Archive for March, 2008

Habit of Victory Demo

Your host in action yesterday at the Chantilly Game Parlor (I’m in the middle). I’m participating in a demo of OSG’s Habit of Victory, on Napoleon’s 1807 Polish campaign. Designers Kevin Zucker and Mark Herman were both there; that’s Mark eating a cookie.

Habit of Victory Demo
Photo credit: Wade Hyett.

More pics are here. Kevin and Mark have each designed games I’ve been playing since I was a teenager, so it was great to meet them both. (And that’s sure one nice thing about the DC area—seems like half the people in the hobby live within an hour or two of town.)

Comments off

Hobby Games: The 100 Best

Hobby Games The 100 Best

Arrived yesterday. Edited by James Lowder (Green Ronin, 2007), it’s surprising no one’s done this before: ask prominent game designers to write about their favorite games. So you get Richard Garfield on Dungeons and Dragons and Gary Gygax (RIP) on Metamorphosis Alpha, Steve Jackson on Paranoia and Erick Wujcik on OGRE. Collectible Card Games, RPGs, Euros, and wargames are all represented, even some miniatures. Wargame titles include Thomas M. Reid on Axis and Allies, Tracy Hickman on Battle Cry, Skip Williams on Dawn Patrol, Alessio Cavatore on Empires in Arms, William Jones on Flames of War, Lou Zocchi on Gettysburg, Gav Thorpe on Hammer of the Scots, Uli Blennemann on Here I Stand, Craig Taylor on A House Divided, Dana Lombardy on Johnny Reb, Ted Raicer on London’s Burning, Chris Klug on Napoleon’s Last Battles, John Scott Tynes on Naval War, Mike Bennighoff on PanzerBlitz, Joseph Miranda on Renaissance of Infantry, Ray Winninger on Squad Leader, Lewis Pulsipher on Stalingrad, Douglas Niles on Terrible Swift Sword, Zev Shlasingle on Twilight Struggle, Sandy Peterson on Up Front, and R. A. Salvatore on War and Peace. Each entry is about three pages long, and, in a nice touch, they’re presented alphabetically by game, making it easy to look up titles.

Other writes include Richard Berg (on Plague!) and Ed Greenwood (on Thurn and Taxis); but no Richard Borg, Mark Herman, John Hill, or Charles Roberts. There’s also an afterword from Jim Dunnigan (it says little if anything new). It’s nice to see some very contemporary games like Here I Stand and Flames of War in there along with the old chestnuts. I frankly was expected a lot of puff pieces, but overall the quality of the writing is high. Here’s Winninger on Squad Leader for example:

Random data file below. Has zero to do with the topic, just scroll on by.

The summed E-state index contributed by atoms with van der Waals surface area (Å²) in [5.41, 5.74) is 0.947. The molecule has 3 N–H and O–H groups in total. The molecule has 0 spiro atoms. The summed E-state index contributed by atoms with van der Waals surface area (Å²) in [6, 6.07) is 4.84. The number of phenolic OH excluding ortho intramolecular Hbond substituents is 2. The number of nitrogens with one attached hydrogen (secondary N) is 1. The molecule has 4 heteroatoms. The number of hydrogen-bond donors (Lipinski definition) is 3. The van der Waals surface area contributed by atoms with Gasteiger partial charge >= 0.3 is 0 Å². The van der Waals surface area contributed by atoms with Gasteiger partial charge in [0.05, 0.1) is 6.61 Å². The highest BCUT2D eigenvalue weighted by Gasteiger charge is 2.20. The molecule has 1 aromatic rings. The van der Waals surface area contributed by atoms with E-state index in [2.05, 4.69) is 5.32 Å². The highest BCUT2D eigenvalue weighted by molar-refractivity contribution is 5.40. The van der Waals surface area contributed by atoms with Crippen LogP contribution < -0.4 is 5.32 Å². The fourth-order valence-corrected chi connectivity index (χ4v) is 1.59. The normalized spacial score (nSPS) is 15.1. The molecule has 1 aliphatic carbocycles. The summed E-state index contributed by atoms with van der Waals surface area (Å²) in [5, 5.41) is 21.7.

Avalon Hill built its reputation in the 1960s with elegant wargames that asked players to route Ney off the Quatre Bras heights, to encircle Tobruk with Montgomery’s 8th Army, or to stave off Army Group Center’s advance on Moscow. When it exploded onto the scene in 1977, John Hill’s Squad Leader presented armchair generals with a new and unusual challenge—crossing a street. (288)

And a few lines later, “Thanks to John Wayne and Lee Marvin, it was relatively easy for gamers to translate the action of the game board into ‘real’ battles in their imaginations, lending the whole experience a lively, escapist quality. (By contrast, try to imagine exactly what a ‘2-to-1 attack’ on Leningrad looks like)” (288-9).

Exactly right. And here’s Jeff Tidball on Car Wars:

From the first release of the first edition, players were empowered to create and arm their vehicles from the ground up, and they had lots of options. They were free to obsess over such minutiae as the weight and cost of the individual rounds with which their recoilless rifles were loaded. And not for nothing: trading a bit of ammo for a point or three of armor could spell the difference between life or death in the arena! By the time the various—and definitive—boxed Deluxe Editions were released in the mid-’80s to early ’90s, the game burst with options, from flaming oil slicks to tank guns, to laser-reactive webs to fake passengers.